What Dogs can Teach Dogs

I received my copy of A Guide to Living With & Training a Fearful Dog written by Debbie Jacobs, it should be required reading before we humans start to live with any fearful dog.  When I stared living with Honey there wasn’t much information available, lots of trial and mostly error on my part, but we now have the “guide book.”

I’ve noticed over the last 367 days Honey learns faster from my other two well socialized laid back dogs then from me.  I had to first learn to speak and think dog, the international language of dogs.  She didn’t need to learn anything, at the first meeting, she knew which dog to hang with, by just a sniff, she picked Dexter.

Dexter taught her which was the best bush to nap under in the yard, to come by hand signal, Dexter dog was deaf.  Most importantly, people who come to visit aren’t really that bad.  Honey may backup a bit at the first site of a visitor, but if the “D” man was okay with them and lays by our feet while enjoying the weather, Honey will come and lay down a couple feet from us too.

Maggie taught her to come in the kitchen in the morning, good treats are available.  Honey is currently studying Maggie as I brush, wipe feet and trim nails.  Honey just sits a couple feet away and watches what’s up with interest.  I have recently started using Maggie as an example for Honey to sit on command, with some success.  My wife will tell Maggie “you’re being USED” whenever she sees what I’m up to.  Maggie seems to reply, “yep, but I get treats too.”

I’m not sure, it would be a interesting study, but I believe fearful ones learn more from other dogs than I gave them credit for.

Those who live with these fearful ones, what have you noticed regarding other dogs you may have taught  your shy ones?


Posted on February 2, 2011, in Our Blog. Bookmark the permalink. 5 Comments.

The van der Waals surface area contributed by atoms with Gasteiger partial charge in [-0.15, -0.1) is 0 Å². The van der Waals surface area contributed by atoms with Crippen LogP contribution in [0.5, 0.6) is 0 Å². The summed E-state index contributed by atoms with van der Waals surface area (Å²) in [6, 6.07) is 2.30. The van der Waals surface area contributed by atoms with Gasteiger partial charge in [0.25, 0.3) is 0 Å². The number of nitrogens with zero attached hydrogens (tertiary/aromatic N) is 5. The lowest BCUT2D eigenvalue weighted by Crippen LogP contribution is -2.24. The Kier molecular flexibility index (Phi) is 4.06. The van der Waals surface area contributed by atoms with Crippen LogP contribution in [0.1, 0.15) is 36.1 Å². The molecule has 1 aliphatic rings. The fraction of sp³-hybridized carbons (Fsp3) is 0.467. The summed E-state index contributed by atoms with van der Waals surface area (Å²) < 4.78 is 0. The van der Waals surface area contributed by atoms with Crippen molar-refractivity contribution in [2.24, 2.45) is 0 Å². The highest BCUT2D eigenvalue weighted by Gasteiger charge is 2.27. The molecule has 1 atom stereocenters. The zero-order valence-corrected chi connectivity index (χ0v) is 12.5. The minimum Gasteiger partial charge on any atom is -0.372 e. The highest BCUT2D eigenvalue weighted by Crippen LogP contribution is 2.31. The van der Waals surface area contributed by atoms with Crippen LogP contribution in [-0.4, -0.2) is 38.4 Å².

1. I just recently finished reading Debbie’s book too – very informative. And there is not a lot out there on the subject!

    My fearful girl, Meadow, copies everything my two other dogs do. It is pretty amazing. From Downs and Sits – to begging in front of the sofa at snack time. 🙂

    I truly believe she would not have settled into our home as quickly as she did without the companionship of the other dogs.

    • Yes, the more I watch what is going on between dogs, fearful and well socialized, the more I believe fearful ones learn more from socialized dogs than we give them credit for. I have also noticed Maggie will glance at Honey when we are all together, sort of like saying “it’s okay to do this”

      It might be wishful thinking on my part but maybe not.

      Very nice website Donna, thanks for commenting.

      • “It might be wishful thinking on my part but maybe not.”

        My vote is that it is not more than just wishful thinking! 🙂

        Thanks for checking out my site. I’m enjoying reading up on Honey’s story on your site too. Thanks for rescuing her!

  2. I agree that everyone in our situation should read Debbie’s book in the first instance. I had not a clue how to go about interacting with Gracie when she first came into my life.

    I have to say that I was overwhelmed by how fearful Gracie was and could not even see past one day never mind two years or more! But her behaviour has changed for the better, though I have to say, that in essense she remains a fearful dog. She only copes so well because her life here is predictable and little changes from day to day.

    Of her learning from my other two dogs, I have not found this to be the case. They do not interact with her, for them it’s as if she’s invisible, it’s a great shame for all of them I feel. I can only think it’s because she has no social skills and doesn’t understand how to form relationships with other dogs.

    Outside she is fearful of all dogs escpecially if they approach her. She does come forward now however when she sees one of the others being stroked or played with, but just pushes in to get attention with no mind for the other dog. They are both very tolerant of her though and there has never been any lip curling or growling from the boys.

    I know I’m lucky with my three, they are very easy to be around 🙂

    • Thanks for your observations regarding lucky Gracie. Honey is kind of the same, but I think she progresses a bit faster watching my other two. That’s why I was interested in hearing what others have seen with their charges.


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